to 100 due to rounding.
Other claims characteristics
The small number of grant cases in recent years warrants caution in identifying
trends in other claims characteristics. No meaningful differences were
found between workers who were awarded PTDs in various industries or occupations.
Over the last five years, injuries in manufacturing more than doubled
that of any other industry.
For 2000 grants, the worker had been with the employer an average of
five years when the injury or illness occurred, slightly higher than the
average of four years for 1999 and the same average reported in 1988.
Men accounted for 92 percent of PTD claimants in 2000, compared to 87.5
percent the previous year.
For grants since 1996, injuries to muscles and tendons (includes sprains
and strains) and injuries to bones and nerves (includes fractures and
dislocations) have been the most prominent natures of injury, each accounting
for about one-fourth of cases. The event most often resulting in a PTD
grant has been a fall, at 29 percent of cases. Structures and surfaces
have been the most frequent source of injury leading to PTD, at 29 percent.
Excerpts from Oregon Administrative Rules on
Permanent Total Disability, Effective 1/15/98
Determining Permanent Total Disability
(1) A worker is permanently and totally disabled if permanently incapacitated
from regularly performing work in a suitable and gainful occupation.
For the purpose of this rule:
(a) Incapacitated from regularly performing work means
that the worker does not have the necessary physical and mental capacity
and the work skills to perform work.
(b) Suitable occupation means those occupations that exist
in a theoretically normal labor market, within a reasonable geographic
distance, for which a worker has the training or experience, and abilities
to realistically perform the job duties, with or without rehabilitation.
(c) Gainful occupation is defined as: those types of general
occupations that pay wages equivalent to, or greater than, the state
mandated hourly minimum wage. Those types of general occupations that
pay on a commission or piece-work basis, as opposed to a wage or salary
basis, may not be gainful employment depending upon the
facts of the individual situation.
(d) Work skills as used in this rule means: those skills
acquired through experience or training that are necessary to gain
and adequately perform skilled, semi-skilled or unskilled occupations.
Unskilled types of general occupations require no specific skills
that would be acquired through experience or training to be able to
gain and adequately perform the unskilled occupation. Every worker
has the necessary work skills to gain and adequately perform unskilled
types of general occupations with a reasonable period of orientation.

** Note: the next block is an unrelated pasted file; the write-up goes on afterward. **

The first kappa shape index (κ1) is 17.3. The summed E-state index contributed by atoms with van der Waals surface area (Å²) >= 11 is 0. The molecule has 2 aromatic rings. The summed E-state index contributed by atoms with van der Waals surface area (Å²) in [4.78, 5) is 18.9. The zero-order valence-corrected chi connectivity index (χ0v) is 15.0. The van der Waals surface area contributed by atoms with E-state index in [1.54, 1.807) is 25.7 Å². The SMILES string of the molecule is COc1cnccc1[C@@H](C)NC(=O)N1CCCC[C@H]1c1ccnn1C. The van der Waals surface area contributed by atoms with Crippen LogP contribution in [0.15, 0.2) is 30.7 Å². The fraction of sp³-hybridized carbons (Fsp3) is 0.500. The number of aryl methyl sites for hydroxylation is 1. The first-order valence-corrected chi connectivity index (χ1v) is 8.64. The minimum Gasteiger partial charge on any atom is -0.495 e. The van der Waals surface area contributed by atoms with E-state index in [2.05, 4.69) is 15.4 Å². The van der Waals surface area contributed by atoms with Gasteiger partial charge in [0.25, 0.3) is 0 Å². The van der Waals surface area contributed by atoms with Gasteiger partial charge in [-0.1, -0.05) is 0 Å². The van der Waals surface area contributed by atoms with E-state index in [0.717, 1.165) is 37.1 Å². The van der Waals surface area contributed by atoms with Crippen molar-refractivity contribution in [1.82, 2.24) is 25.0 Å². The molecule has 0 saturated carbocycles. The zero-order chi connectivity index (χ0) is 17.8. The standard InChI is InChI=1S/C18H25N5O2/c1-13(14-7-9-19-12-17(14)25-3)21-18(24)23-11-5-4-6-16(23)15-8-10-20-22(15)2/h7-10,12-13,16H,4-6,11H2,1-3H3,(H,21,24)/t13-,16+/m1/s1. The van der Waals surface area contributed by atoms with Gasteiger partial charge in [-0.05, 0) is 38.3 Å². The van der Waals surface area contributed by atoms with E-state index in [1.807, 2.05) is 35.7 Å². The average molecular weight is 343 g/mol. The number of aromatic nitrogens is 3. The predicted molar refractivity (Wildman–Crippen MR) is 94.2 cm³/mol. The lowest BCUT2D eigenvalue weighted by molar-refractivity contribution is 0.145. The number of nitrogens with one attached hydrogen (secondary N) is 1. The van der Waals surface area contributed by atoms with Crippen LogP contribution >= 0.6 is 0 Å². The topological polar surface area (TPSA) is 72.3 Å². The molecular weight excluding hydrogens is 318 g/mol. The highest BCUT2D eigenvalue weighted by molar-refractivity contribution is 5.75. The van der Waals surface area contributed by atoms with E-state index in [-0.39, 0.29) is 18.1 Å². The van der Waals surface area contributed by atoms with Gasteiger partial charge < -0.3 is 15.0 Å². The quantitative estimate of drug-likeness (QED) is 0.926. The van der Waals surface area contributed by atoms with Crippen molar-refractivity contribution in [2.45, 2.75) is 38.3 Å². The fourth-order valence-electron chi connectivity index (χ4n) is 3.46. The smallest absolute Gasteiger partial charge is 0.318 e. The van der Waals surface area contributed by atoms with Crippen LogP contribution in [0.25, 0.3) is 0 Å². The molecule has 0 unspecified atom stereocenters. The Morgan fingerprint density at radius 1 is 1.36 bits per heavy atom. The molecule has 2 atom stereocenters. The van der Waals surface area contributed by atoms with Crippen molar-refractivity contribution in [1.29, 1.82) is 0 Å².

(e) A reasonable geographic distance as used in this rule
means either of the following unless the worker is medically precluded
(A) The area within a 60-mile radius of claimants place of
residence at the time of:
(i) the original injury; or
(ii) claimants last gainful employment; or
(iii) determination by the department; or
(iv) reconsideration by the Appellate Unit.
(B) The area in which a reasonable and prudent uninjured and unemployed
person, possessing the same physical capacities, mental capacities,
work skills and financial obligations as claimant does at the time
of his rating of disability, would go to seek work.
(f) Types of general occupations as used in this rule
means: groups of jobs which exist in a theoretically normal labor
market, and share similar vocational purpose, skills, duties, physical
circumstances, goals, and mental aptitudes. It does not refer to any
specific job or place of employment for which a job or job opening
(g) Theoretically normal labor market as used in OAR 436-030-0055
and 0065 means a labor market that is undistorted by such factors
as local business booms and slumps or extremes of the normal cycle
of economic activity or technology trends in the long-term labor market.
(2) Disability which existed before the injury shall be included in
determining permanent total disability.
(3) In order for a worker to be determined permanently and totally disabled,
a worker must:
(a) prove permanent and total disability;
(b) make reasonable effort to find work at a suitable and gainful
occupation or actively participate in a vocational assistance program,
unless medical or vocational findings, including the residuals of
the compensable injury, make such efforts futile; and
(c) be willing to seek regular and gainful employment.
(4) When a worker retains some residual functional capacity and is
not medically permanently and totally disabled, the worker must prove
inability to regularly perform work at a gainful and suitable occupation,
and the futility of seeking work if claimant has not made reasonable
work search efforts, by competent written vocational testimony. Competent
written vocational testimony is that which is available at the time
of closure or reconsideration and comes from the opinions of persons
fully certified by the State of Oregon to render vocational services.
It does not include opinions by claimants, physicians or others not
(5) Determination Orders and Orders on Reconsideration which grant permanent
total disability shall notify the worker that:
(a) The claim shall be reexamined by the insurer at least once every
two years, and may be reviewed more often if the insurer chooses.
(b) The insurer may require the worker to provide a sworn statement
of the workers gross annual income for the preceding year. The
worker shall make the statement on a form provided by the insurer
in accordance with the requirements under section (6) of this rule.